Electronic Medical Record Adoption in Hospitals Sped by Key Medical Centers, Says Management Insights Study


Ashley Smith
Public Affairs Coordinator

HANOVER, MD, August 13, 2010 - Persuading influential medical centers to adopt electronic medical records helps speed adoption by their neighboring hospitals, according to the Management Insights feature in the current issue of Management Science, a flagship journal of the Institute for Operations Research and the Management Sciences (INFORMS®).

Social Contagion and Information Technology Diffusion: The Adoption of Electronic Medical Records in U.S. Hospitals” is by Corey M. Angst and Ken Kelley of the University of Notre Dame; Ritu Agarwal of the University of Maryland; and V. Sambamurthy of Michigan State University.

Management Insights, a regular feature of the journal, is a digest of important research in business, management, operations research, and management science. It appears in every issue of the monthly journal.

The call for electronic medical records extends back to the Clinton and Bush administrations. In a State of the Union Address, President George W. Bush called for broad adoption of electronic medical records by the middle of this decade. Last year, President Barack Obama signed into law HR 1, the American Recovery and Reinvestment Act, which allocates $19.2 billion in funding to support the adoption and use of health information technology to reduce clerical errors and costs in health care.

The authors of this study asked what mechanisms influence the swift and successful diffusion of technological innovations at hospitals. They use a “social contagion” model to study the diffusion of electronic medical records in the population of U.S. hospitals; hospitals have mutual influence on each other for information technology adoption.

The authors look at 20 years of data from almost 4,000 U.S. hospitals and write that diffusion is accelerated if specific attention is given to increasing adoption among well-known, larger, older hospitals in densely populated geographic regions. Their insight for management is that targeting specific influential institutions for a new technology can vastly increase its rate of adoption.

The current issue of Management Insights is available here. The full papers associated with the Insights are available to Management Science subscribers. Individual papers can be purchased at http://institutions.informs.org. Additional issues of Management Insights can be accessed here.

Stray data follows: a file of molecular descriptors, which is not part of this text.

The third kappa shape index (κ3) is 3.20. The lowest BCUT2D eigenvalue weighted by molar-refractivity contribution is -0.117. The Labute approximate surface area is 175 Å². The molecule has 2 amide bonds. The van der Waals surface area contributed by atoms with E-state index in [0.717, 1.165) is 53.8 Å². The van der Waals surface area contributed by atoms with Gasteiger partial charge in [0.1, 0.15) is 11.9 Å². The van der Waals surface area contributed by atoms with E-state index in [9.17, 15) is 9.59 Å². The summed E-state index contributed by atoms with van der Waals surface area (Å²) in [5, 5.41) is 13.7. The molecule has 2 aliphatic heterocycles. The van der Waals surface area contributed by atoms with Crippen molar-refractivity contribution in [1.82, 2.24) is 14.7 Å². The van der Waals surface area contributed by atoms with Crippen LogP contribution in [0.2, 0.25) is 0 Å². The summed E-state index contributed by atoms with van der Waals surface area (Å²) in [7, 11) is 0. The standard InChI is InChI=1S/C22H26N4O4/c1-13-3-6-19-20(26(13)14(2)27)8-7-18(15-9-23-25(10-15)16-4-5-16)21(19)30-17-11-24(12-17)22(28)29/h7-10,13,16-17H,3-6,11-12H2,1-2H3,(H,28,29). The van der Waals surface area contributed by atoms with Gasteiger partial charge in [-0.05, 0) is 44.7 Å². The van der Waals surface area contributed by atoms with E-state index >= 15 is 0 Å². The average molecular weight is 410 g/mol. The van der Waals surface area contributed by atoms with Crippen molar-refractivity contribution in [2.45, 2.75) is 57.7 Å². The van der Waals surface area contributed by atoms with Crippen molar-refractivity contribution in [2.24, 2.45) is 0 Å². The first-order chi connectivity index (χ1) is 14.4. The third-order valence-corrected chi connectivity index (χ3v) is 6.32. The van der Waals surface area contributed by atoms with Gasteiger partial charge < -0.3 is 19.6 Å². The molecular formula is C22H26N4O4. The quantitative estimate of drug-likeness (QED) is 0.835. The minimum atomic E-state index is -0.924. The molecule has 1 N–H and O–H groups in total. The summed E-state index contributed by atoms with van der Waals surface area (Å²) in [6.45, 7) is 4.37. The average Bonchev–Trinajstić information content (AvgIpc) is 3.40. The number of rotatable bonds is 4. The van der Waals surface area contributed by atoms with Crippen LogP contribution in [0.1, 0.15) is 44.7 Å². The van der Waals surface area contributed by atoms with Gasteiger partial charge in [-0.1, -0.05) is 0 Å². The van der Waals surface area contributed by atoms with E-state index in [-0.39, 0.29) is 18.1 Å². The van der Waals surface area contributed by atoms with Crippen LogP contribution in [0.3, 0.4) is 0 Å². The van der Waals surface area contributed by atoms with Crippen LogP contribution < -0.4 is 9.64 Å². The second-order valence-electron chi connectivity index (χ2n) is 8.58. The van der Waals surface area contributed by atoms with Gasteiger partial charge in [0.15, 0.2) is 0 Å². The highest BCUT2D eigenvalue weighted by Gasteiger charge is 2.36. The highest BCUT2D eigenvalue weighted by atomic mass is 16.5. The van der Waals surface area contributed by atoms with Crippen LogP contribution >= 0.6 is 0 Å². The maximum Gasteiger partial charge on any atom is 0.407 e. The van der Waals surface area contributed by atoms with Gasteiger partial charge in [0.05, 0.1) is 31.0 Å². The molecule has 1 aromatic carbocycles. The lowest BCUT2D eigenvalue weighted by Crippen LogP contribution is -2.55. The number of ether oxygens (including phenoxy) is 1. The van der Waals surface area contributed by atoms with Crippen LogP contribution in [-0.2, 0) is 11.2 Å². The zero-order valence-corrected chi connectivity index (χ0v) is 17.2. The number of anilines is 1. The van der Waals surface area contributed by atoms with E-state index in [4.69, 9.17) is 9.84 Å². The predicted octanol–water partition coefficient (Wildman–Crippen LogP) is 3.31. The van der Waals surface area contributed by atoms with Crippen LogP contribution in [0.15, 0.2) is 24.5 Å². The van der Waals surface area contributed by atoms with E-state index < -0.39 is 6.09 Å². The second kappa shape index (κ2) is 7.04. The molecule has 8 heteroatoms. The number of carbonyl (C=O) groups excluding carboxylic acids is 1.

The other Insights in the current issue are:

  • The Lean and Hungry or Fat and Content? Entrepreneurs’ Wealth and Start-Up Performance by Hans K. Hvide, Jarle Moen
  • Strategic Entry Before Demand Takes Off by Qiaowei Shen, J. Miguel Villas-Boas
  • Optimal Choice and Beliefs with Ex Ante Savoring and Ex Post Disappointment by Christian Gollier, Alexander Muermann
  • Optimal Flexibility Configurations in Newsvendor Networks: Going Beyond Chaining and Pairing by Achal Bassamboo, Ramandeep S. Randhawa, Jan A. Van Mieghem
  • Model of Migration and Use of Platforms: Role of Hierarchy, Current Generation, and Complementarities in Consumer Settings by Xin Xu, Viswanath Venkatesh, Kar Yan Tam, Se-Joon Hong
  • Incentives in New Product Development Projects and the Role of Target Costing by Jurgen Mihm
  • Joint Dynamic Pricing of Multiple Perishable Products Under Consumer Choice by Yalcın Akcay, Harihara Prasad Natarajan, Susan H. Xu
  • Optimal Control and Equilibrium Behavior of Production-Inventory Systems by Owen Q. Wu, Hong Chen
  • Improving Supply Chain Performance and Managing Risk Under Weather-Related Demand Uncertainty by Frank Youhua Chen, Candace Arai Yano
  • Management Economics in a Large Retail Company by W. Stanley Siebert, Nikolay Zubanov

INFORMS journals are strongly cited in numerous industry sources. BusinessWeek has added a fourth INFORMS journal to its list of journals used to determine the world's best business schools making INFORMS the scientific association with the largest number of scholarly journals on the prestigious list. The Financial Times includes four INFORMS journals in its list of academic journals used to evaluate and rank MBA programs. The ERA 2010 journal list available on the Australian Research Council (ARC) website gave 8 of the 12 INFORMS journals A rankings. The research influence and impact of INFORMS journals is measured by Thomson Reuters and is made available in their Journal Citation Reports. Several of our journals are ranked in the top 10 percent of their subject categories.


The Institute for Operations Research and the Management Sciences (INFORMS®) is an international scientific society with 10,000 members, including Nobel Prize laureates, dedicated to applying scientific methods to help improve decision-making, management, and operations. Members of INFORMS work in business, government, and academia. They are represented in fields as diverse as airlines, health care, law enforcement, the military, financial engineering, and telecommunications. INFORMS serves the scientific and professional needs of operations research analysts, experts in analytics, consultants, scientists, students, educators, and managers, as well as their institutions, by publishing a variety of journals that describe the latest research in operations research. INFORMS Online (IOL) is at www.informs.org. Further information about operations research can be found at www.scienceofbetter.org.